This morning President Trump issued an executive order entitled “Reducing Regulation and Controlling Regulatory Costs.” It requires that every proposal for agency regulation must also identify two regulations to be repealed, and it has additional hurdles for regulations that entail new incremental costs.
The order has an exception for national security regulations, whose boundaries are not clear. But if, for example, the Army Corps of Engineers wants to take actions to make pipeline construction easier (in keeping with the spirit of the Jan. 24 presidential memorandum on the Dakota Access Pipeline or the Jan 24 presidential memorandum on the Keystone XL pipeline), under the terms of today’s executive order it can’t do so unless it is able to identify two existing regulations to repeal for every regulation it wants to promulgate. And it doesn’t matter if it can show that its new regulation has benefits that greatly exceed its costs. Furthermore, it doesn’t matter if the two regulations for repeal have benefits that greatly exceed their costs. So a cost-justified regulation would be delayed until the agency found two other regulations for repeal despite their being cost justified. And a delay in a cost-justified regulation is itself an additional cost (an opportunity cost). The costs are everywhere. Beyond the delay, the executive order prohibits adding net new regulations. If you want more regulations from any department (other than those involving national security), this is not the order for you.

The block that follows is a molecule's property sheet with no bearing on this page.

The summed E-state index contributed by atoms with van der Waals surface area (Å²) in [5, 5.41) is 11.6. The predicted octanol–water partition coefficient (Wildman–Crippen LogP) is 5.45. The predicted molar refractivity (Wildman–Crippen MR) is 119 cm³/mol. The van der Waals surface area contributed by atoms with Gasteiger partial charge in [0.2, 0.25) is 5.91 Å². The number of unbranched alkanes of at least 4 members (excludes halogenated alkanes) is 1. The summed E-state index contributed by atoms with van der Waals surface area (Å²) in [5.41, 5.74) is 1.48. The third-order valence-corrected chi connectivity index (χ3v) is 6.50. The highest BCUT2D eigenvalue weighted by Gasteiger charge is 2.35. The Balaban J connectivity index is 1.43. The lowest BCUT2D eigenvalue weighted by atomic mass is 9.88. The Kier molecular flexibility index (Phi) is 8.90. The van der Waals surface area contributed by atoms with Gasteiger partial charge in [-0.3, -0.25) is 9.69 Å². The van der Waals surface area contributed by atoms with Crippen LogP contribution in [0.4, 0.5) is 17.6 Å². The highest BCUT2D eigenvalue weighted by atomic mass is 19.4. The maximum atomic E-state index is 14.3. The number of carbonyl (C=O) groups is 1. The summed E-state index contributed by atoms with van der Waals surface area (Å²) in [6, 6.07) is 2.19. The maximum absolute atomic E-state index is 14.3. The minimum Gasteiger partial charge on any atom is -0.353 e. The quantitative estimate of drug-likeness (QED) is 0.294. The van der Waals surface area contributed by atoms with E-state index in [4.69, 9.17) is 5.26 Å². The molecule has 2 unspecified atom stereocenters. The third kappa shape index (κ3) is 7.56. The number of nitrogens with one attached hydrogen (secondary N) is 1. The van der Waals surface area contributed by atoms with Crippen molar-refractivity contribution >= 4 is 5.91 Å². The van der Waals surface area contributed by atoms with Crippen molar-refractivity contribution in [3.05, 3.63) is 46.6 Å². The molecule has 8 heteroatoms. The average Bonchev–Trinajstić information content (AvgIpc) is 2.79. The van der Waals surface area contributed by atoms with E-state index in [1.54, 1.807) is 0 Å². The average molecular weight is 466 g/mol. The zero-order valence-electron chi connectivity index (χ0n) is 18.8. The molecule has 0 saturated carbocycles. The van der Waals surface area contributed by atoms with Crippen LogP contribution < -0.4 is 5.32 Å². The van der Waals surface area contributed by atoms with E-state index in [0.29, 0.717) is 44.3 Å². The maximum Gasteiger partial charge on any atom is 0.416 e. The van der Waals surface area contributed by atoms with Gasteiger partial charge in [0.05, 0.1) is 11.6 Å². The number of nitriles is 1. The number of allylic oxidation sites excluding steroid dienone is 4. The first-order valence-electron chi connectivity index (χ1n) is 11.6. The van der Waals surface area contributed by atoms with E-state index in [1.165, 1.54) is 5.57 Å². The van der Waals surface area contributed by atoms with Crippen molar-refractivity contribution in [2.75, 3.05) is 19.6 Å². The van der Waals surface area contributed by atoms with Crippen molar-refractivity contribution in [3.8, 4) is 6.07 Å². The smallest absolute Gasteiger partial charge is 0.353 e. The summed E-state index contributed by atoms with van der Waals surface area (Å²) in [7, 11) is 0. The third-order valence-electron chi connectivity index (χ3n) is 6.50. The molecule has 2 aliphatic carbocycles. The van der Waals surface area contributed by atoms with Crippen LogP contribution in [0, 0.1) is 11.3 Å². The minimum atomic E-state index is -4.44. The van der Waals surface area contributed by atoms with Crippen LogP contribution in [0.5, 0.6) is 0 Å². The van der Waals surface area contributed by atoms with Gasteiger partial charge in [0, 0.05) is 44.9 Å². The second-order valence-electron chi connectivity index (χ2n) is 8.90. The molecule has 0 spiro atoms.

The executive order does allow the OMB director to make exceptions, and to tell agencies what “costs” actually means (strikingly, the order nowhere defines the key term “regulatory costs”). So the OMB director will have discretion to reduce the hassles that this executive order creates.
But, at a minimum, this executive order will create confusion and add delays to the implementation of agency agendas. So if you want to throw sand in the gears of Trump’s regulatory agenda, you could do worse than this order. Absent exceptions, it would undermine his regulatory agenda. Even with exceptions, it will impose significant costs (costs, again!) on his agency heads.
[Update: I apologize, as I failed to focus on the national security exception in creating my original examples. The post has been updated.]